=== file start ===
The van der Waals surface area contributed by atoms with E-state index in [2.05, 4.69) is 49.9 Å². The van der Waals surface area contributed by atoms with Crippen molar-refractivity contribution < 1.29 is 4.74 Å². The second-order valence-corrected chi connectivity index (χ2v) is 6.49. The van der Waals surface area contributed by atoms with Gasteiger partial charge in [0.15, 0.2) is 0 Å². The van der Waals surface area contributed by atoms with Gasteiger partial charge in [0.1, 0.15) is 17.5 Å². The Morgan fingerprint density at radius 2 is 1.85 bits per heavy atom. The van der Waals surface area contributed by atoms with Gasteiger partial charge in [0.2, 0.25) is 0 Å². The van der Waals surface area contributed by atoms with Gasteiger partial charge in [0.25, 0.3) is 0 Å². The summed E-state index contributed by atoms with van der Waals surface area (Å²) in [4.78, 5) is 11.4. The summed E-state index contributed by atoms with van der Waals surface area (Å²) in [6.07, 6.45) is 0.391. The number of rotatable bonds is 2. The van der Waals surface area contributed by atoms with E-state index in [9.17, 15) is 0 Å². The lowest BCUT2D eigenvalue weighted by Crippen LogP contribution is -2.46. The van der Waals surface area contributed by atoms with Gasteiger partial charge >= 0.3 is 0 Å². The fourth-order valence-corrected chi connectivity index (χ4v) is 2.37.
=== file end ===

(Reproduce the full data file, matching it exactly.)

The van der Waals surface area contributed by atoms with E-state index in [2.05, 4.69) is 49.9 Å². The van der Waals surface area contributed by atoms with Crippen molar-refractivity contribution < 1.29 is 4.74 Å². The second-order valence-corrected chi connectivity index (χ2v) is 6.49. The van der Waals surface area contributed by atoms with Gasteiger partial charge in [0.15, 0.2) is 0 Å². The van der Waals surface area contributed by atoms with Gasteiger partial charge in [0.1, 0.15) is 17.5 Å². The Morgan fingerprint density at radius 2 is 1.85 bits per heavy atom. The van der Waals surface area contributed by atoms with Gasteiger partial charge in [0.2, 0.25) is 0 Å². The van der Waals surface area contributed by atoms with Gasteiger partial charge in [0.25, 0.3) is 0 Å². The summed E-state index contributed by atoms with van der Waals surface area (Å²) in [4.78, 5) is 11.4. The summed E-state index contributed by atoms with van der Waals surface area (Å²) in [6.07, 6.45) is 0.391. The number of rotatable bonds is 2. The van der Waals surface area contributed by atoms with E-state index in [9.17, 15) is 0 Å². The lowest BCUT2D eigenvalue weighted by Crippen LogP contribution is -2.46. The van der Waals surface area contributed by atoms with Gasteiger partial charge >= 0.3 is 0 Å². The fourth-order valence-corrected chi connectivity index (χ4v) is 2.37.